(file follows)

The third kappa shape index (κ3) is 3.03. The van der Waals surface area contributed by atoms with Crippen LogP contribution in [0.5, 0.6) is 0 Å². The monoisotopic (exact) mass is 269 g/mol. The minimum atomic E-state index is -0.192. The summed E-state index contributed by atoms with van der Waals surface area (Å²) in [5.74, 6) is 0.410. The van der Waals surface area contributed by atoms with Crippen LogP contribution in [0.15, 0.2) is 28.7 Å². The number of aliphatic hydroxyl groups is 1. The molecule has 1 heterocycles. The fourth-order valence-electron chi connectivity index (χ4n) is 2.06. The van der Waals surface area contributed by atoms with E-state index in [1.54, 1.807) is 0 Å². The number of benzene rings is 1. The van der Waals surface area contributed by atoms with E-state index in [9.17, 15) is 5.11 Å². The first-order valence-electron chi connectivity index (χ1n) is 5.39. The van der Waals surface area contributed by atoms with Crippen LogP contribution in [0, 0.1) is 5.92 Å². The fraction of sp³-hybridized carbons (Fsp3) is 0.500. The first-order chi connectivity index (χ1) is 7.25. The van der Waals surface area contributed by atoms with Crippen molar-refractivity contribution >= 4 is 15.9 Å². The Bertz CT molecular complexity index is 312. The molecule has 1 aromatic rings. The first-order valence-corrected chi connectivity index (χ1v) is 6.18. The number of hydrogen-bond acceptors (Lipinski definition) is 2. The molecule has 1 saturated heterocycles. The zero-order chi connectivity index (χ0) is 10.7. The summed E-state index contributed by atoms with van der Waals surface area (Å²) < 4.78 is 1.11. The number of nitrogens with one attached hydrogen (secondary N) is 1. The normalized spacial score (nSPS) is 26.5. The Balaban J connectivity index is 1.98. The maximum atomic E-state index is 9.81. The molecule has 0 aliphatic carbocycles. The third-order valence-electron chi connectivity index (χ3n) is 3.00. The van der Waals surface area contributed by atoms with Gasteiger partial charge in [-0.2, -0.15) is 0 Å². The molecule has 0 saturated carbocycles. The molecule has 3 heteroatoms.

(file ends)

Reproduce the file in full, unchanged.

The third kappa shape index (κ3) is 3.03. The van der Waals surface area contributed by atoms with Crippen LogP contribution in [0.5, 0.6) is 0 Å². The monoisotopic (exact) mass is 269 g/mol. The minimum atomic E-state index is -0.192. The summed E-state index contributed by atoms with van der Waals surface area (Å²) in [5.74, 6) is 0.410. The van der Waals surface area contributed by atoms with Crippen LogP contribution in [0.15, 0.2) is 28.7 Å². The number of aliphatic hydroxyl groups is 1. The molecule has 1 heterocycles. The fourth-order valence-electron chi connectivity index (χ4n) is 2.06. The van der Waals surface area contributed by atoms with E-state index in [1.54, 1.807) is 0 Å². The number of benzene rings is 1. The van der Waals surface area contributed by atoms with E-state index in [9.17, 15) is 5.11 Å². The first-order valence-electron chi connectivity index (χ1n) is 5.39. The van der Waals surface area contributed by atoms with Crippen LogP contribution in [0, 0.1) is 5.92 Å². The fraction of sp³-hybridized carbons (Fsp3) is 0.500. The first-order chi connectivity index (χ1) is 7.25. The van der Waals surface area contributed by atoms with Crippen molar-refractivity contribution >= 4 is 15.9 Å². The Bertz CT molecular complexity index is 312. The molecule has 1 aromatic rings. The first-order valence-corrected chi connectivity index (χ1v) is 6.18. The number of hydrogen-bond acceptors (Lipinski definition) is 2. The molecule has 1 saturated heterocycles. The zero-order chi connectivity index (χ0) is 10.7. The summed E-state index contributed by atoms with van der Waals surface area (Å²) < 4.78 is 1.11. The number of nitrogens with one attached hydrogen (secondary N) is 1. The normalized spacial score (nSPS) is 26.5. The Balaban J connectivity index is 1.98. The maximum atomic E-state index is 9.81. The molecule has 0 aliphatic carbocycles. The third-order valence-electron chi connectivity index (χ3n) is 3.00. The van der Waals surface area contributed by atoms with Gasteiger partial charge in [-0.2, -0.15) is 0 Å². The molecule has 0 saturated carbocycles. The molecule has 3 heteroatoms.